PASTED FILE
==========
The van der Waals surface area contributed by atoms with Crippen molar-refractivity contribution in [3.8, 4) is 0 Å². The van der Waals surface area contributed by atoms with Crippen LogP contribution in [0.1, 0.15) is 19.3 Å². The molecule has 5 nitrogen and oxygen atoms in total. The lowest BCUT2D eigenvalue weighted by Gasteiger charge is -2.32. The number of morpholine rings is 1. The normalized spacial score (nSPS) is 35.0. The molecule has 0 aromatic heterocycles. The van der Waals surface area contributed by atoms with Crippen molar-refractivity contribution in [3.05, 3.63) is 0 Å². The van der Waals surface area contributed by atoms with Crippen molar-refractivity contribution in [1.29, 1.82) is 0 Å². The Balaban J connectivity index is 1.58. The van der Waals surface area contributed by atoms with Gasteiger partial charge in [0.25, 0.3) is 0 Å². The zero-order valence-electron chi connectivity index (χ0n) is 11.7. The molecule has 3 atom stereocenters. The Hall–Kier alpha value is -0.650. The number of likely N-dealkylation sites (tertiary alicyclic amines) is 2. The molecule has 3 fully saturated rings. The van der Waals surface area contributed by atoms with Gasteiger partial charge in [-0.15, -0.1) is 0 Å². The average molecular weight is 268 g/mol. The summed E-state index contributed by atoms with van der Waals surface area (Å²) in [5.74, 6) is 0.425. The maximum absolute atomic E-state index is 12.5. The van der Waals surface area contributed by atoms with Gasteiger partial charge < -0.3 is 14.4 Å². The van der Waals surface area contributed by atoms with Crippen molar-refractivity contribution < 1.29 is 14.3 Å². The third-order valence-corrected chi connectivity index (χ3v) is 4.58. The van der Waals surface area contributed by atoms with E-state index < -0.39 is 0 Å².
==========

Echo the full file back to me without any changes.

The van der Waals surface area contributed by atoms with Crippen molar-refractivity contribution in [3.8, 4) is 0 Å². The van der Waals surface area contributed by atoms with Crippen LogP contribution in [0.1, 0.15) is 19.3 Å². The molecule has 5 nitrogen and oxygen atoms in total. The lowest BCUT2D eigenvalue weighted by Gasteiger charge is -2.32. The number of morpholine rings is 1. The normalized spacial score (nSPS) is 35.0. The molecule has 0 aromatic heterocycles. The van der Waals surface area contributed by atoms with Crippen molar-refractivity contribution in [3.05, 3.63) is 0 Å². The van der Waals surface area contributed by atoms with Crippen molar-refractivity contribution in [1.29, 1.82) is 0 Å². The Balaban J connectivity index is 1.58. The van der Waals surface area contributed by atoms with Gasteiger partial charge in [0.25, 0.3) is 0 Å². The zero-order valence-electron chi connectivity index (χ0n) is 11.7. The molecule has 3 atom stereocenters. The Hall–Kier alpha value is -0.650. The number of likely N-dealkylation sites (tertiary alicyclic amines) is 2. The molecule has 3 fully saturated rings. The van der Waals surface area contributed by atoms with Gasteiger partial charge in [-0.15, -0.1) is 0 Å². The average molecular weight is 268 g/mol. The summed E-state index contributed by atoms with van der Waals surface area (Å²) in [5.74, 6) is 0.425. The maximum absolute atomic E-state index is 12.5. The van der Waals surface area contributed by atoms with Gasteiger partial charge < -0.3 is 14.4 Å². The van der Waals surface area contributed by atoms with Crippen molar-refractivity contribution < 1.29 is 14.3 Å². The third-order valence-corrected chi connectivity index (χ3v) is 4.58. The van der Waals surface area contributed by atoms with E-state index < -0.39 is 0 Å².